Shortly after U.S. President Donald Trump issued a ban on travel from six predominantly Muslim countries, the founders of Airbnb announced a bold plan to provide short-term housing to 100,000 refugees over the next five years. Until recently, no one knew how exactly how that feat would be accomplished. Today, however, the company announced that it will connect seven nonprofit organizations devoted to assisting those who are fleeing their homelands through a new Open Homes platform.

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After the ban was issued, the three founders of Airbnb championed the hashtag #WeAccept and said, “To help people around the world facing displacement, we’ll work with our community of hosts to find not just a place to stay, but also a place to feel connected, respected, and a part of a community again.” For months, employees and volunteers have used a highly inefficient system to connect nonprofit organizations with volunteers through emails, phone calls, and spreadsheets. “Dozens of man hours to settle one family in one place,” Airbnb cofounder Joe Gebbia told Fast Company. “Highly inefficient and highly unscalable.” Now that the process is automated, a total of seven nonprofits may easily connect with volunteers to provide short-term housing to refugees who are in need of a secure, safe place to stay.

Some of the organizations that have partnered with Airbnb include the International Rescue Committee, Singa Quebec, the Inland Refugee Society of British Columbia, and SolidarityNow. After volunteers sign on to the Open Homes platform, they’ll be able to specify the cause they would like to donate their room or home to. Nonprofits that seek to set up a family or an individual with temporary housing will then be able to view lists of potential volunteers.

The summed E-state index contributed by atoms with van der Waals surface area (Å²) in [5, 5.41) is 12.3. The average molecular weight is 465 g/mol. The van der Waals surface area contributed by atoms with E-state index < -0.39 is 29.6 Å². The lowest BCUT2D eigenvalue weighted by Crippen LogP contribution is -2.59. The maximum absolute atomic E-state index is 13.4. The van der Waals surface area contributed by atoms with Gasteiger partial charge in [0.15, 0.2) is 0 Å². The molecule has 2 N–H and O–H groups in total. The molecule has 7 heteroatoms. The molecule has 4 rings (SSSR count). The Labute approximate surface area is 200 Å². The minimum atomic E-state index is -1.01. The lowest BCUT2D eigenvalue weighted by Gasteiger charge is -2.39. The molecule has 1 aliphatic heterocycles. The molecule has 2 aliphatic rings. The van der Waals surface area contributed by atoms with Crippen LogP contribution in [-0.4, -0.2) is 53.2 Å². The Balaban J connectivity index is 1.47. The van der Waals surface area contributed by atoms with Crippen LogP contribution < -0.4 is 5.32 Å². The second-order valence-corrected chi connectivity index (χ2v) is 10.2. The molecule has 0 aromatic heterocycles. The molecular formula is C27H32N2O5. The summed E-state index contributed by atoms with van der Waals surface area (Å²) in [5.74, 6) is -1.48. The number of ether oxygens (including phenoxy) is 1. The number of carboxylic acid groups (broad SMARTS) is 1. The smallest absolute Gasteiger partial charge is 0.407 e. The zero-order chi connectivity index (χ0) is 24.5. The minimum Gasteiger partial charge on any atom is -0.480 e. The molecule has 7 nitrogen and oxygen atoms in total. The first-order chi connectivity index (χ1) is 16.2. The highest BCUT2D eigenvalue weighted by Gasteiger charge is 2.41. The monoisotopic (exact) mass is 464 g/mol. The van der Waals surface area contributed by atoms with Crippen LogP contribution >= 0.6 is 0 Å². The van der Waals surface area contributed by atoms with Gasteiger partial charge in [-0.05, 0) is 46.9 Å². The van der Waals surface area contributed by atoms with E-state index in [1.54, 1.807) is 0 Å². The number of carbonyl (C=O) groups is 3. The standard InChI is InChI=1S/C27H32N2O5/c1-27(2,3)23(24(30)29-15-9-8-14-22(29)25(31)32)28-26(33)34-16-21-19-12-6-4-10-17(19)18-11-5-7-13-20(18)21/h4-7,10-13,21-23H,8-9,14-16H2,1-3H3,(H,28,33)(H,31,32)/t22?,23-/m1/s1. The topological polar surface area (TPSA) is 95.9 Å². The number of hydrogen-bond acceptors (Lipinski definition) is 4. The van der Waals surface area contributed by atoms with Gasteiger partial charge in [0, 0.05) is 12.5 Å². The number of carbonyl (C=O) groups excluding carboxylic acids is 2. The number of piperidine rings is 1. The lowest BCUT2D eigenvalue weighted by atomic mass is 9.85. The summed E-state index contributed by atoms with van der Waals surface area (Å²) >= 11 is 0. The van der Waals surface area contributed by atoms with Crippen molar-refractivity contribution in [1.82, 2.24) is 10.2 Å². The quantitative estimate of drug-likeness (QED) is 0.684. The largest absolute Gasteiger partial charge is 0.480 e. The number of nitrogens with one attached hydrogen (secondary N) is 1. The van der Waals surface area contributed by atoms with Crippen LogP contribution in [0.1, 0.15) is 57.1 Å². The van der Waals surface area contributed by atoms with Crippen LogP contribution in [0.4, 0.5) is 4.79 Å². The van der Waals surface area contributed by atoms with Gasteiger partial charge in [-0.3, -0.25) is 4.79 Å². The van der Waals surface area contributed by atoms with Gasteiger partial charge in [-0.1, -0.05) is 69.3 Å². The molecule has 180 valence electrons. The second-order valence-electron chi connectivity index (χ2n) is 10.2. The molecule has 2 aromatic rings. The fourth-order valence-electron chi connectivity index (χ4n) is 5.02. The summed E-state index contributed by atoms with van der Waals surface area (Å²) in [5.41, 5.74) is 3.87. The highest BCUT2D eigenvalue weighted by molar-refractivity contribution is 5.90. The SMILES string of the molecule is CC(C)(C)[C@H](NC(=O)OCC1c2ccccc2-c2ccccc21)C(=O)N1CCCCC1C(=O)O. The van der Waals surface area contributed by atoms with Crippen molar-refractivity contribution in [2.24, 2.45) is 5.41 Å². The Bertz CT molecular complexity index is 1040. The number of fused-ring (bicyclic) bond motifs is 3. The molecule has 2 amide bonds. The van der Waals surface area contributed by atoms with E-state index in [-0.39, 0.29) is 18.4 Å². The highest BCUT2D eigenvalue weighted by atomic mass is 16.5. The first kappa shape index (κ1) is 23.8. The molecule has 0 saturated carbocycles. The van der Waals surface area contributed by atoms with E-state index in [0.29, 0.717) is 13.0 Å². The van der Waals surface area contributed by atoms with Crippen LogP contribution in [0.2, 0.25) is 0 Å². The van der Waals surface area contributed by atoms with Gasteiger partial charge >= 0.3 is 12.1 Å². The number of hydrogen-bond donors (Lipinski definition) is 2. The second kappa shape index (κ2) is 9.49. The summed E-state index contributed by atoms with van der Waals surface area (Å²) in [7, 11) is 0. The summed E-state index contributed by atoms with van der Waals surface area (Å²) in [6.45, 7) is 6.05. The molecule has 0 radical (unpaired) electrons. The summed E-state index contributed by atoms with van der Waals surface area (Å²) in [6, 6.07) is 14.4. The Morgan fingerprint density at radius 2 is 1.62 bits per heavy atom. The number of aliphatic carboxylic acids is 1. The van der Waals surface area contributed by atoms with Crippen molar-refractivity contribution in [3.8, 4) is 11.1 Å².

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Related: Sweden lists entire country on Airbnb because ‘roaming should be free’

This isn’t the first time Airbnb has partnered with home owners to help displaced individuals. After Hurricane Sandy left thousands of people stranded, Airbnb launched a platform which now connects people in need with short-term shelter. To date, the company’s efforts have placed 1,900 people worldwide – including around U.S. cities such as Dallas, New York, Oakland, and Sacramento. Additionally, 290 refugees have found short-term housing since the beginning of 2017. Considering 65 million people are still displaced, this number is quite low. However, Airbnb is optimistic many more people can be assisted through the Open Homes platform.

+ Open Homes

Via Fast Company

Images via Pixabay